Coincidence? Maybe. But this is one challenge that I will personally leave to others!
So you’ve eaten grasshoppers, grubs, and beetles before. No problem, right? But those are all easy, pushover bugs. How about trying a bug that kills humans?
We’ve seen suzumebachi, Japanese killer bees, as the number one spot in the top five creepiest insects, and they certainly earned that high position. With their ability of just a few dozen to take down an entire beehive, and the fact that their stings can be deadly to humans, they’re among the most dangerous insects in the world.
And what better way to challenge yourself than by eating one of those badass bees? Since cooking the bees removes any poison, there’s not a huge amount of danger here, though similar to the habushu snake wine, the intimidation factor is off the charts.
Suzumebachi are, quite understandably, pretty rare in Japanese cuisine. But even so, they come prepared several different ways. Here’s three of them, ranging from least to most challenging:
▼ Vaam energy drink, made out of suzumebachi saliva. Yes this is a thing, because people want the energy of suzumebachi that fly up to 100 kilometers (62 miles) per day.
今日は自宅トレーニング とりあえずお世話になりますVAAMさん https://t.co/ywkYPW1jwZ—
蛇成@前髪は切るもんじゃない。 (@inase25) September 24, 2016
▼ There’s also suzumebachi crackers, which we did a taste-test of.
▼ And for the most intense challenge, you can just eat them as they are,
lightly cooked, like the guy in this video (skip to 2:20 to see everyone going in on them).
Any of the above would make for a good food challenge, but you can really only call yourself the suzumebachi gourmet master if you’ve conquered all three.
One of the most notorious dishes not only in Japan, but the whole world: pufferfish.
▼ “He he he, I’m gonna kill ya.”
🌱のこのこ＠短芝🌱 (@nksb2525) January 22, 2017
The pufferfish has a powerful poison that can induce nausea, paralysis, asphyxiation, and even death if not treated immediately. There is no antidote for the poison, and the only option to save a victim is by draining their stomach, feeding them activated charcoal, and putting them on life support.
So yeah, that’s a food challenge if I ever heard one!
Of course, similar to eating raw egg, the actual risk of getting poisoned is extremely low. Chefs who prepare fugu have to undergo years of training and pass a test to get a license in order to serve it. Most cases of fugu poisoning have come from people who caught their own pufferfish and thought they were cool enough to cook it themselves.
▼ “Enh, I’ll just go by what this book says.
How hard could it be?”
Caitlin See (@caitlin_see) October 30, 2015
But the best part of this food challenge is that many people who have tried fugu say that it doesn’t even have much of a taste to it. So that means when you decide to have some fugu, you’re literally only doing it for the bragging rights, to prove that you survived one of the most intimidating meals in the world.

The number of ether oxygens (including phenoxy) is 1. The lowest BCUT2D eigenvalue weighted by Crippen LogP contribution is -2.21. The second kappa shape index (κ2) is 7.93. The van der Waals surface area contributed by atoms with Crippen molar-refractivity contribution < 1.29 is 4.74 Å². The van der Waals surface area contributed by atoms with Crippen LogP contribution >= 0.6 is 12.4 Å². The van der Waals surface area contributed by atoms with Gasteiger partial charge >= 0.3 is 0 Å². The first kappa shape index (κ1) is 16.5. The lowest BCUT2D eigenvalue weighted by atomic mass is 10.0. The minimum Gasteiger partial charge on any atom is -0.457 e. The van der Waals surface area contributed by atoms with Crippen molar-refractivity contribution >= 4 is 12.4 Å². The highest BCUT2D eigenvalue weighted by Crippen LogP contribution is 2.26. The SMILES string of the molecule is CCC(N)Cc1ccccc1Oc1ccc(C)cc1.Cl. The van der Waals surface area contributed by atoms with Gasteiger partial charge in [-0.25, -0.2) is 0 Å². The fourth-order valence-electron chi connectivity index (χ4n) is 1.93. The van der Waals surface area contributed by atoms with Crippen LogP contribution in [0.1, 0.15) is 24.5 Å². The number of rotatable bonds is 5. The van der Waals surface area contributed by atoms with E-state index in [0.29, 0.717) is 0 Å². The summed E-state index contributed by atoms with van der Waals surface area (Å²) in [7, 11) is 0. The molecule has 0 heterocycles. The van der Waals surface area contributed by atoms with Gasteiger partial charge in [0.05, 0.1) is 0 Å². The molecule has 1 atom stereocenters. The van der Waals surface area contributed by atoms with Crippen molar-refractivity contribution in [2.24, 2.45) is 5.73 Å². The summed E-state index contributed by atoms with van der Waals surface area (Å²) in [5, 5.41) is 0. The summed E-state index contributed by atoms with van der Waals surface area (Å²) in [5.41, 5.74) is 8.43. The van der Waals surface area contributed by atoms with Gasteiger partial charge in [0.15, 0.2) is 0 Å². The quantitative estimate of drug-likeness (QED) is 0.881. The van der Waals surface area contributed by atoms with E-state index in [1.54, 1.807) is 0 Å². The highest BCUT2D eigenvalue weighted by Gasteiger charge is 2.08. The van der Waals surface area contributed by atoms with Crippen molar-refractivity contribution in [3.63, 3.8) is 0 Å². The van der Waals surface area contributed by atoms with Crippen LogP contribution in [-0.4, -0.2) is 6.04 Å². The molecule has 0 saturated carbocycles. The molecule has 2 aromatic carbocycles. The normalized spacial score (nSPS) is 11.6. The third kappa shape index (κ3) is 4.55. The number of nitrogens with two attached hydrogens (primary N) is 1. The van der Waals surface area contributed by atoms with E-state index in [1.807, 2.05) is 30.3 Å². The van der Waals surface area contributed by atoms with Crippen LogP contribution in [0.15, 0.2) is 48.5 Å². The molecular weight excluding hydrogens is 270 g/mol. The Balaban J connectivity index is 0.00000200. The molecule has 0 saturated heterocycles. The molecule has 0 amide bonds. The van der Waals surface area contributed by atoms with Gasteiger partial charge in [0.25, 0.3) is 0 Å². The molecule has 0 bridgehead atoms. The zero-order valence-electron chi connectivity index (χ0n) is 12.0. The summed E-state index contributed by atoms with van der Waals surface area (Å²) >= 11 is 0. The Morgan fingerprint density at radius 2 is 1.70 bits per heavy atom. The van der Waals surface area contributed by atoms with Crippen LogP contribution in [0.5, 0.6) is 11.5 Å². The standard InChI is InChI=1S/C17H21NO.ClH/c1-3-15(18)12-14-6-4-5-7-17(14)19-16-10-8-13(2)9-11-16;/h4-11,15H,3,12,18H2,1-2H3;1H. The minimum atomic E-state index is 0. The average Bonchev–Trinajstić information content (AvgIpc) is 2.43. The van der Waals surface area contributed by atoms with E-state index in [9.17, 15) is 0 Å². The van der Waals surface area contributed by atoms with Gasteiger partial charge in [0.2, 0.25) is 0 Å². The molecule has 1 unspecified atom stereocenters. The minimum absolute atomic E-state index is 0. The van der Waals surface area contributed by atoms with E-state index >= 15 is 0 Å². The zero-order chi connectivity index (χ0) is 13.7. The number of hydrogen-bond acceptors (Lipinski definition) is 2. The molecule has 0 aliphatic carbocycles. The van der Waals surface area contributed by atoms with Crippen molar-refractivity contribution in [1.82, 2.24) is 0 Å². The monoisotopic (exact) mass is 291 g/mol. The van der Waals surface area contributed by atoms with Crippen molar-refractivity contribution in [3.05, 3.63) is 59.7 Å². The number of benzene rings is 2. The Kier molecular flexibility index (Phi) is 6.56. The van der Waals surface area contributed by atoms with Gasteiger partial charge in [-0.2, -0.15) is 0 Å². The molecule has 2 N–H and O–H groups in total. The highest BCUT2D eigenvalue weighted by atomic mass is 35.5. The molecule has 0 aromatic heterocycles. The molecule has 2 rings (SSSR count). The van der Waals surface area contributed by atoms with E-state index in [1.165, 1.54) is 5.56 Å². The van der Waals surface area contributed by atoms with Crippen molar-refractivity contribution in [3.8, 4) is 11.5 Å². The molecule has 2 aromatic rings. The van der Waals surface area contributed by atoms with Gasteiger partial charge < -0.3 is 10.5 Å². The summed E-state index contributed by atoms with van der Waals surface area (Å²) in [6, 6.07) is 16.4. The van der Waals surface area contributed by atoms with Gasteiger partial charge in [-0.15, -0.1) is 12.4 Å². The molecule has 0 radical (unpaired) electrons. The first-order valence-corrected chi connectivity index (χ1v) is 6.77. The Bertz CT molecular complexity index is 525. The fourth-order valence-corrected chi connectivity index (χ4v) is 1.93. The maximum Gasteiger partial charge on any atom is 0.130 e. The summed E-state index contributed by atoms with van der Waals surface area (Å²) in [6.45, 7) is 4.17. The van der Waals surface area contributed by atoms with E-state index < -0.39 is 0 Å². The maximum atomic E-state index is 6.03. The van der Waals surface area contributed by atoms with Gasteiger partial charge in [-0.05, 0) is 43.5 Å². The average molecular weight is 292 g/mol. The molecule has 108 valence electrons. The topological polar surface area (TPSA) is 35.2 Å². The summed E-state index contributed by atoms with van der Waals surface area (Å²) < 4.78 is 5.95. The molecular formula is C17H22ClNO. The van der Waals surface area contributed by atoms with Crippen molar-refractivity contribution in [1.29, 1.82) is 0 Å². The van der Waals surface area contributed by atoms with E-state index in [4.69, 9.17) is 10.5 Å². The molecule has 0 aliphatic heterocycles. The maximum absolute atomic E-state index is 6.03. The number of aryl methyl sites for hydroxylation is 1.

And the #1 biggest Japanese food challenge is…
Are you manly enough to eat a giant wad of fish sperm?
Shirako has to be the ultimate Japanese food challenge simply due to its incredible gross-out factor. I can get over my fear of snakes and bugs, and I can eat a well-prepared raw egg or fugu, but I cannot envision a universe where I manage to keep down any amount of shirako.
I fully understand that this is kind of strange considering fish eggs (roe) are a delicacy in Japan and the rest of the world too, but there’s just something about fish sperm sacs that just doesn’t sit well with my stomach.
▼ No amount of “but it goes great with sake!”
can make me try one of these shirako sushi.
百瀬阿佐美 (@azami_mms) February 18, 2017
While shirako can come from a number of different fish species, the ones most often on the menu are cod, anglerfish, salmon, squid and pufferfish.
And if you’re starting to think shirako is kind of gross too, don’t worry, even in Japan you’re not alone. Many Japanese people who would happily sample fugu or raw liver would politely decline shirako right along with you.
But if you can manage to take on this challenge and conquer it, then congratulations, you are truly a master of Japanese cuisine.
▼ Skip to 1:50 if you want to see a bunch of people
unknowingly take the shirako challenge for themselves.
So there you have it, the top five biggest Japanese food challenges. Have you ever tried any of the delicacies on this list, or possibly something even worse? Let us know in the comments, and if you’re in the mood to learn some words that you can challenge yourself to use in a conversation, check out the top five Japanese words with cool ancient origin stories.